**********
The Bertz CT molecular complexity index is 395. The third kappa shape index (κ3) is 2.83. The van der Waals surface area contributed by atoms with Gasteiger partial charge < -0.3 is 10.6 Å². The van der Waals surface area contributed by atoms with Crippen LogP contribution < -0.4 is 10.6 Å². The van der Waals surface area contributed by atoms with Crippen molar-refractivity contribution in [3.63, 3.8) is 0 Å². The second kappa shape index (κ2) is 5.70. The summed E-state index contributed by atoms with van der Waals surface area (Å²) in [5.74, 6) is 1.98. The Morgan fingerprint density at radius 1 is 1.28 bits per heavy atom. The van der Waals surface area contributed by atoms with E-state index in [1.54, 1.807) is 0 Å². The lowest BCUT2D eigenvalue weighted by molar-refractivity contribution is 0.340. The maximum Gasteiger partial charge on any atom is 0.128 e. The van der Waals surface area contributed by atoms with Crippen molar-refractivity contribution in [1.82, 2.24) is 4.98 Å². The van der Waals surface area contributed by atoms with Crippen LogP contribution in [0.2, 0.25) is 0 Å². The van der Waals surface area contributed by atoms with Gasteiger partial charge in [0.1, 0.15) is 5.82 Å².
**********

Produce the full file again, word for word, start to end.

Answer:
The Bertz CT molecular complexity index is 395. The third kappa shape index (κ3) is 2.83. The van der Waals surface area contributed by atoms with Gasteiger partial charge < -0.3 is 10.6 Å². The van der Waals surface area contributed by atoms with Crippen LogP contribution < -0.4 is 10.6 Å². The van der Waals surface area contributed by atoms with Crippen molar-refractivity contribution in [3.63, 3.8) is 0 Å². The second kappa shape index (κ2) is 5.70. The summed E-state index contributed by atoms with van der Waals surface area (Å²) in [5.74, 6) is 1.98. The Morgan fingerprint density at radius 1 is 1.28 bits per heavy atom. The van der Waals surface area contributed by atoms with E-state index in [1.54, 1.807) is 0 Å². The lowest BCUT2D eigenvalue weighted by molar-refractivity contribution is 0.340. The maximum Gasteiger partial charge on any atom is 0.128 e. The van der Waals surface area contributed by atoms with Crippen molar-refractivity contribution in [1.82, 2.24) is 4.98 Å². The van der Waals surface area contributed by atoms with Crippen LogP contribution in [0.2, 0.25) is 0 Å². The van der Waals surface area contributed by atoms with Gasteiger partial charge in [0.1, 0.15) is 5.82 Å².